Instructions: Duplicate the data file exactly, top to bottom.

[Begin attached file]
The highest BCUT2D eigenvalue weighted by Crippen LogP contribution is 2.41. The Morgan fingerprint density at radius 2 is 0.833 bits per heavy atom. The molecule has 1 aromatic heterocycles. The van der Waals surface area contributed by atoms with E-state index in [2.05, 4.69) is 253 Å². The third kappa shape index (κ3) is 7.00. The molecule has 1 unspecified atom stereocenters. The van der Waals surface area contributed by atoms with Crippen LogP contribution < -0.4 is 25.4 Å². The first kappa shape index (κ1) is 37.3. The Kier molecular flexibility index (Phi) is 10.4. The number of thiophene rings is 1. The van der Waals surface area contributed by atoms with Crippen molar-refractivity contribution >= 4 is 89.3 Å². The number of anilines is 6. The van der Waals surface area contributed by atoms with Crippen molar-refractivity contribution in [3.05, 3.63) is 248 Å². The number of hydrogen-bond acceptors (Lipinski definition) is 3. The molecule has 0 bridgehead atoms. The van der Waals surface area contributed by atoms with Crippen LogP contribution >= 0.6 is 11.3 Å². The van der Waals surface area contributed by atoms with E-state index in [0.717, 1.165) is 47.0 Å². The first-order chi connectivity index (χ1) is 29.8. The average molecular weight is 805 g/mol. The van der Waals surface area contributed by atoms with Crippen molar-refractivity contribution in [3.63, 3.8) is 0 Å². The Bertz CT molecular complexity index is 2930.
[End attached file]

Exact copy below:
The highest BCUT2D eigenvalue weighted by Crippen LogP contribution is 2.41. The Morgan fingerprint density at radius 2 is 0.833 bits per heavy atom. The molecule has 1 aromatic heterocycles. The van der Waals surface area contributed by atoms with E-state index in [2.05, 4.69) is 253 Å². The third kappa shape index (κ3) is 7.00. The molecule has 1 unspecified atom stereocenters. The van der Waals surface area contributed by atoms with Crippen LogP contribution < -0.4 is 25.4 Å². The first kappa shape index (κ1) is 37.3. The Kier molecular flexibility index (Phi) is 10.4. The number of thiophene rings is 1. The van der Waals surface area contributed by atoms with Crippen molar-refractivity contribution >= 4 is 89.3 Å². The number of anilines is 6. The van der Waals surface area contributed by atoms with Crippen molar-refractivity contribution in [3.05, 3.63) is 248 Å². The number of hydrogen-bond acceptors (Lipinski definition) is 3. The molecule has 0 bridgehead atoms. The van der Waals surface area contributed by atoms with Crippen LogP contribution >= 0.6 is 11.3 Å². The van der Waals surface area contributed by atoms with E-state index in [0.717, 1.165) is 47.0 Å². The first-order chi connectivity index (χ1) is 29.8. The average molecular weight is 805 g/mol. The van der Waals surface area contributed by atoms with Crippen molar-refractivity contribution in [3.63, 3.8) is 0 Å². The Bertz CT molecular complexity index is 2930.